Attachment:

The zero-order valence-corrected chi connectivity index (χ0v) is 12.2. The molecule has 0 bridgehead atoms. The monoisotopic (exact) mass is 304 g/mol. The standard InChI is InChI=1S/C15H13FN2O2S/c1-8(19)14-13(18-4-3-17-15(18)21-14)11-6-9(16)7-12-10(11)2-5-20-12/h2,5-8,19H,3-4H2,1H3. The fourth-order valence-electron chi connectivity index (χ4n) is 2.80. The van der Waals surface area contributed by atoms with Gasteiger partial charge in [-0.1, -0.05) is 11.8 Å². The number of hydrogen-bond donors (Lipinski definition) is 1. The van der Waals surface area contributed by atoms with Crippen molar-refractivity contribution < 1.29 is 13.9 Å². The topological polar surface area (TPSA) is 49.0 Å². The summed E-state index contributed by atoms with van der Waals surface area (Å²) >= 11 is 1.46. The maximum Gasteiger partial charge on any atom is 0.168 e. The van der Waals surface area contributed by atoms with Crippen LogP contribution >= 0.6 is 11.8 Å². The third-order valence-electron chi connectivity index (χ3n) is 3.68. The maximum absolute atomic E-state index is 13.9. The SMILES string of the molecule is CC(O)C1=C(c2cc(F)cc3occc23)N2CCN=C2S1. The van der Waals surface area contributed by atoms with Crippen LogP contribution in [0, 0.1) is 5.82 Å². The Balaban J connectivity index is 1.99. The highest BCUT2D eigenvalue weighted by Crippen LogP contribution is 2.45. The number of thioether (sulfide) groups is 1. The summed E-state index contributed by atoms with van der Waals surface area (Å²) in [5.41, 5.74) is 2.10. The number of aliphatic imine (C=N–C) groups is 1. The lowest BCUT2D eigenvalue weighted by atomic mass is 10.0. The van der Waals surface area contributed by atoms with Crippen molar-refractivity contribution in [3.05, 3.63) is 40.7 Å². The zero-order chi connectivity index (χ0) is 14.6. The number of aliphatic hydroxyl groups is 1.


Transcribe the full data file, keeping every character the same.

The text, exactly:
The zero-order valence-corrected chi connectivity index (χ0v) is 12.2. The molecule has 0 bridgehead atoms. The monoisotopic (exact) mass is 304 g/mol. The standard InChI is InChI=1S/C15H13FN2O2S/c1-8(19)14-13(18-4-3-17-15(18)21-14)11-6-9(16)7-12-10(11)2-5-20-12/h2,5-8,19H,3-4H2,1H3. The fourth-order valence-electron chi connectivity index (χ4n) is 2.80. The van der Waals surface area contributed by atoms with Gasteiger partial charge in [-0.1, -0.05) is 11.8 Å². The number of hydrogen-bond donors (Lipinski definition) is 1. The van der Waals surface area contributed by atoms with Crippen molar-refractivity contribution < 1.29 is 13.9 Å². The topological polar surface area (TPSA) is 49.0 Å². The summed E-state index contributed by atoms with van der Waals surface area (Å²) >= 11 is 1.46. The maximum Gasteiger partial charge on any atom is 0.168 e. The van der Waals surface area contributed by atoms with Crippen LogP contribution >= 0.6 is 11.8 Å². The third-order valence-electron chi connectivity index (χ3n) is 3.68. The maximum absolute atomic E-state index is 13.9. The SMILES string of the molecule is CC(O)C1=C(c2cc(F)cc3occc23)N2CCN=C2S1. The van der Waals surface area contributed by atoms with Crippen LogP contribution in [0, 0.1) is 5.82 Å². The Balaban J connectivity index is 1.99. The highest BCUT2D eigenvalue weighted by Crippen LogP contribution is 2.45. The number of thioether (sulfide) groups is 1. The summed E-state index contributed by atoms with van der Waals surface area (Å²) in [5.41, 5.74) is 2.10. The number of aliphatic imine (C=N–C) groups is 1. The lowest BCUT2D eigenvalue weighted by atomic mass is 10.0. The van der Waals surface area contributed by atoms with Crippen molar-refractivity contribution in [3.05, 3.63) is 40.7 Å². The zero-order chi connectivity index (χ0) is 14.6. The number of aliphatic hydroxyl groups is 1.